Home insurance is good for more than flooded basements, lightning strikes and that ever-elusive peace of mind. While you shouldn’t file a claim every time something goes a little wrong, comprehensive policies cover some surprising losses.
If Rover attacks your neighbours’ chihuahua at the block party or jumps over the fence and bites the mail carrier, you could be held liable for medical costs and lost income. Most standard policies come with $1 million in liability insurance, but depending on your dog’s breed and size, you might want to buy extra coverage. Note that if Rover is considered a dangerous breed or has attacked in the past, your insurance provider may charge higher premiums or deny dog bite coverage altogether.
Saskatchewan General Insurance’s home policies, for example, include legal expense insurance. If you face contract, property, tax or employment disputes, you can get free legal advice from a telephone helpline. If that’s not enough to solve your problem, your policy would cover either up to $100,000 of legal services per claim, though you often have to work with a lawyer chosen by your insurer.
Junior’s dorm room disasters
If your child is a full-time student, their possessions in residence are often covered by your home policy. Limits typically range from $5,000 to $10,000, including laptops, textbooks, and furniture. Once Junior is no longer considered a dependent—either when they graduate or are no longer in your care—they’ll need to get their own insurance.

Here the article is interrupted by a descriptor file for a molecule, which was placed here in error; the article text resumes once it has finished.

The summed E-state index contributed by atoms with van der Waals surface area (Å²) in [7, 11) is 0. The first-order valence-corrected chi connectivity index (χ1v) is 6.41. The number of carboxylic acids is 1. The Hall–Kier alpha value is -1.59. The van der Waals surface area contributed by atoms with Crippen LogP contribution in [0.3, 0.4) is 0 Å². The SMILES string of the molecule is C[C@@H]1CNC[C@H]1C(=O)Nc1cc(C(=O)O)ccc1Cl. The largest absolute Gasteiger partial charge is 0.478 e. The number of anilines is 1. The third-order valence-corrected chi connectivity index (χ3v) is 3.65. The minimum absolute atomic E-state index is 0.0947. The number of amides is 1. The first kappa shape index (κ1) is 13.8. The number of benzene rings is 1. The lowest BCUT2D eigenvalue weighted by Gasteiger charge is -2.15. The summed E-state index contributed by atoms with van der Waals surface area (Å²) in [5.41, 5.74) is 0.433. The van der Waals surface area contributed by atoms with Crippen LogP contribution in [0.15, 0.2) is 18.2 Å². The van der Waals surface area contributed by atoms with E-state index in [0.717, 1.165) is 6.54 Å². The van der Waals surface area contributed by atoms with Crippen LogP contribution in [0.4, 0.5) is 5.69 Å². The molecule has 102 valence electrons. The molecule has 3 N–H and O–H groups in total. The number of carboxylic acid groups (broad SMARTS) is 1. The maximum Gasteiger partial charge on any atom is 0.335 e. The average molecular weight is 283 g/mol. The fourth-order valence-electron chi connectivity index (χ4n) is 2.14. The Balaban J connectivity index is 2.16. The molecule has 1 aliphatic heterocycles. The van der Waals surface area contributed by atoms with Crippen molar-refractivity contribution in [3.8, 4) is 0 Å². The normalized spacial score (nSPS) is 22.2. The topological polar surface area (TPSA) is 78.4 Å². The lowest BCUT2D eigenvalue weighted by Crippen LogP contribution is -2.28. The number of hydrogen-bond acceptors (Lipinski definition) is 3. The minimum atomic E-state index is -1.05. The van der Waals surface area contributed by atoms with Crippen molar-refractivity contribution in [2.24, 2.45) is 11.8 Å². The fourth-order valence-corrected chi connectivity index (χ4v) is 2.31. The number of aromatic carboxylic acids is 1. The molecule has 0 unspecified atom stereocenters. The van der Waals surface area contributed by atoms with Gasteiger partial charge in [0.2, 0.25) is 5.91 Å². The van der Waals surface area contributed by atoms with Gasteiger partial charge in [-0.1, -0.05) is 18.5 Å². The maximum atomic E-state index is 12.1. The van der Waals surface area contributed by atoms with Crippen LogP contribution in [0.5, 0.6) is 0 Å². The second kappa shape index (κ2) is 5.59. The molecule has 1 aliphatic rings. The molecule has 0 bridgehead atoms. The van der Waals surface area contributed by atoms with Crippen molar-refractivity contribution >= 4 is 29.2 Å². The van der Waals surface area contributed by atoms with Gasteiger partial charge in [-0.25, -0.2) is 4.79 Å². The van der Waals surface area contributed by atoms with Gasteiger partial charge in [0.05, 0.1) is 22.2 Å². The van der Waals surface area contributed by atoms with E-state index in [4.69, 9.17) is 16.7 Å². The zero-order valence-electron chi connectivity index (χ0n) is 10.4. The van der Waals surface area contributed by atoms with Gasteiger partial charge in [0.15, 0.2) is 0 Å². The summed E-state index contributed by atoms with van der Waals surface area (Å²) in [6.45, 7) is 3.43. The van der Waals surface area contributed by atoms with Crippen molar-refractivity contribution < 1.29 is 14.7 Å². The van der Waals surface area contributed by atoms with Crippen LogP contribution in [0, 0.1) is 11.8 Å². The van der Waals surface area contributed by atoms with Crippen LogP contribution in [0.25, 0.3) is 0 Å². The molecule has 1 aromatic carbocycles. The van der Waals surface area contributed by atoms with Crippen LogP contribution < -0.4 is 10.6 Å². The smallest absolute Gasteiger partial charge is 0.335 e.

Mom’s nursing home mishaps
Your parents are also covered by your home insurance if they’re dependent on you and live in a nursing home. Wawanesa Insurance, for example, covers up to $25,000 of a parent or in-law’s personal property if they’re in an assisted living facility. So whether another resident bumps into the buffet and Mom’s wedding china shatters or she just can’t find that new iPad you got her, she could be covered.
Many insurers include identity theft coverage in homeowners’ policies. The Cooperators, for instance, reimburses clients up to $25,000 for expenses relating to identity theft: legal fees, postage for certified mail and even lost earnings if you had to take time off work. There is no deductible, and it won’t affect your claims-free status, but note the coverage won’t reimburse your stolen money. It simply aims to defray the costs of getting it back.
Insurance providers will often cover damage to gravestones belonging to one of your relatives. Under some policies, RSA Insurance, for example, will pay up to $5,000 for loss or damage to your spouse, child, parent or grandparent’s gravestone or mausoleum. There are significant restrictions, however. You’ll only get reimbursed if the gravestone was damaged by certain acts, including fire, lightning, explosions, sonic booms, vandalism, riots and some types of water damage.
Remember the Great Ontario Blackout of 2013? Hundreds of thousands of people didn’t have power for days in late December, but if their Christmas dinners started spoil in the freezer, their insurance might have kicked in. Aviva, for instance, will reimburse you for loss or damage to frozen food if there’s a blackout or the freezer breaks down. This includes both expenses to stop the food from going bad, and any damage all the melting ice cream might have caused the freezer itself. Food kept in a fridge, however, isn’t eligible, and neither is frozen food if you lost power because of a circuit breaker problem.
To estimate your insurance costs, get a home insurance quote.
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Unsplash: Olu Eletu